This summer, two legends in women’s boxing will square off for the second time as Christy Martin and Mia St. John finally get in the ring for their rematch against one another. Recently, I spoke with Mia as she prepares for her bout to ask her about her expectations from the fight, what else she has been up to, and what she thinks about everything ranging from the state of the women’s game, to women’s boxing being in the Olympics, and much more. Take a look right here with this special exclusive interview with Mia St. John.
Your rematch against Christy Martin is set for June 19th. Tell us a bit about how this fight got put together, and what made now the time to get it done.
Mia: We’ve been trying to put this fight together for 9 years! With a bad economy and MMA taking over the networks, it’s been very difficult. Christy and I weren’t willing to settle, we knew our fight was still worth something. We’re still the only mainstream female boxers, besides Laila Ali.
By the time the fight comes around you will have been inactive for over a year and a half. This is a big challenge to take on that kind of layoff, so what makes you confident you’ll succeed, and how will you cope with that inactivity or rust factor?
Mia: It’s a lot of time for me because I’m used to being very active, but it’s not a lot of time for most fighters. I spar a lot so that should help and I trust that once I walk through those ropes, the crowd will fuel me as always.
You’ve won three of your last five fights, but dating back to your 2005 fight against Holly Holm, you’re 4-6. What will you do to come out ahead against Christy Martin?
Mia: I took on very tough competition in their hometowns and girls that were a lot younger than me. I’m fighting someone that is my age and has been fighting for as long as I have, so it’s pretty even. I will come out ahead because I will outsmart her. After all these years, she will still underestimate me. Guaranteed!
How do you respond to somebody who says you’re just a name opponent for Christy to get her 50th win against?
Mia: That’s just laughable. She’s a name opponent for ME to retire with a win!
As a former (and now future) opponent, how did you react to the news about Martin’s personal circumstances and the ordeal trauma she went through?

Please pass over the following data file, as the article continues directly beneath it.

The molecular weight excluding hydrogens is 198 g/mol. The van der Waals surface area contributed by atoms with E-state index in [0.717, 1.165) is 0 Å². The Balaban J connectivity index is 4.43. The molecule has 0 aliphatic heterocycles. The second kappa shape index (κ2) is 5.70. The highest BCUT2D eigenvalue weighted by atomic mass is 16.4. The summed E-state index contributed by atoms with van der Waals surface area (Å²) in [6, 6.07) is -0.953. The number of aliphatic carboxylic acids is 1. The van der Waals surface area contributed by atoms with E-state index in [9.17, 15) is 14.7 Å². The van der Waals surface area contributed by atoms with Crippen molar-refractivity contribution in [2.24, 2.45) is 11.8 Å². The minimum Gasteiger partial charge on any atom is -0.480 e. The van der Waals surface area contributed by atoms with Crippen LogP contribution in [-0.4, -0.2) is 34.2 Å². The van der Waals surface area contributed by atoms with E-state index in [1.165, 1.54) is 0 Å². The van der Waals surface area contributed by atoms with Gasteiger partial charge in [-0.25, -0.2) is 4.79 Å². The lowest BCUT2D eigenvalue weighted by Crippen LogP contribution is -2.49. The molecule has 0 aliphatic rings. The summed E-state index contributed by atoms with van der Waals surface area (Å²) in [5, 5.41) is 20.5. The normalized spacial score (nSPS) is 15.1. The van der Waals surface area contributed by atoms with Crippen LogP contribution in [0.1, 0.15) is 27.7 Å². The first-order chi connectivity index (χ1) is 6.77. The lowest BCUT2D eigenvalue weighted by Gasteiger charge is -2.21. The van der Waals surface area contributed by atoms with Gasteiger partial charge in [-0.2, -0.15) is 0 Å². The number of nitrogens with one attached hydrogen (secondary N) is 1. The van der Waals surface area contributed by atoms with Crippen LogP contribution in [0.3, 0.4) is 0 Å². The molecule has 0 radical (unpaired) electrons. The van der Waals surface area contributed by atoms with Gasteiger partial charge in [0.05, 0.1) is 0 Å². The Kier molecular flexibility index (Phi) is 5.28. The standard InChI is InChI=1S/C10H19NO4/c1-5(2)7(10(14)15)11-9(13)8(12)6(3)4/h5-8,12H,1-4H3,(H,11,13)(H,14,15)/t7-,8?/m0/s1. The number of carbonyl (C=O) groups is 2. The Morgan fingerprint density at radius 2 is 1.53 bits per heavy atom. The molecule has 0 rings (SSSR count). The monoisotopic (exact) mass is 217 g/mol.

Mia: Sad, shocking… I’m not shocked she’s gay, just shocked that Jim was so mentally unstable. I’m sad that our society is still so homophobic that she felt she had to live all those years in hiding. I’m just glad she’s happy now.
You’ve been fighting professionally since 1997, so it’s been 15 years. How much longer will you continue to fight, and is there any way this is your last fight?
Mia: I have to fight Christy one more time after this! We have to do the rubber match! Other than that, I’m done. I’ve lived out dream and it was a hell of a ride.
Any future plans to get back into MMA after you made your debut several years ago?
Mia: NO! Maybe if were 10 years younger (laughs).
Who do you think the best woman’s boxer in the world is right now?
Mia: I still think Holly Holm.
Why do you think the popularity of women’s boxing waned off after it started to pick up steam in the 1990s?
Mia: I think we were a novelty and our time in the limelight was always going to be short lived. The public has a very short attention span. We see that with anything, reality shows, pop stars, etc… You just have to be smart enough to parlay it into something with a longer life span. People criticized me for putting out a book, dvd’s, endorsements, etc… But it was just smart business sense. I’m a business woman.
Do you have any recommendations to get the sport going again?
Mia: The public has to demand it. The promoters will promote want the public wants. Promoters are in the business of making money so if they can make money, trust me, they will do it.
What do you think about women’s boxing being a part of the 2012 Olympics, and did you have any thoughts on the controversy surrounding whether or not women would be required to wear skirts?
Mia: I think this is great. I’m a big fan of the amateurs. Demanding the woman wear skirts is chauvinistic and I find it appalling that they could try to get away with that.
You have your own nonprofit, the Mia St. John Foundation, and you take part with numerous other charities and causes. What’s your ultimate goal with your efforts there, and is that the real focus of your life right now?
Mia: That is definitely my focus. I believe boxing was simply a vehicle for me to achieve a greater purpose in life. I want to be an example for kids all over the world. I want them to know that they can be and do anything if they envision it and believe it. You can find more information on my nonprofit by visiting www.miastjohnfoundation.org
What can fans expect to see from you and your fight against Martin in June?
Mia: Wearing the WBC belt around my waist by the end of the 10th round.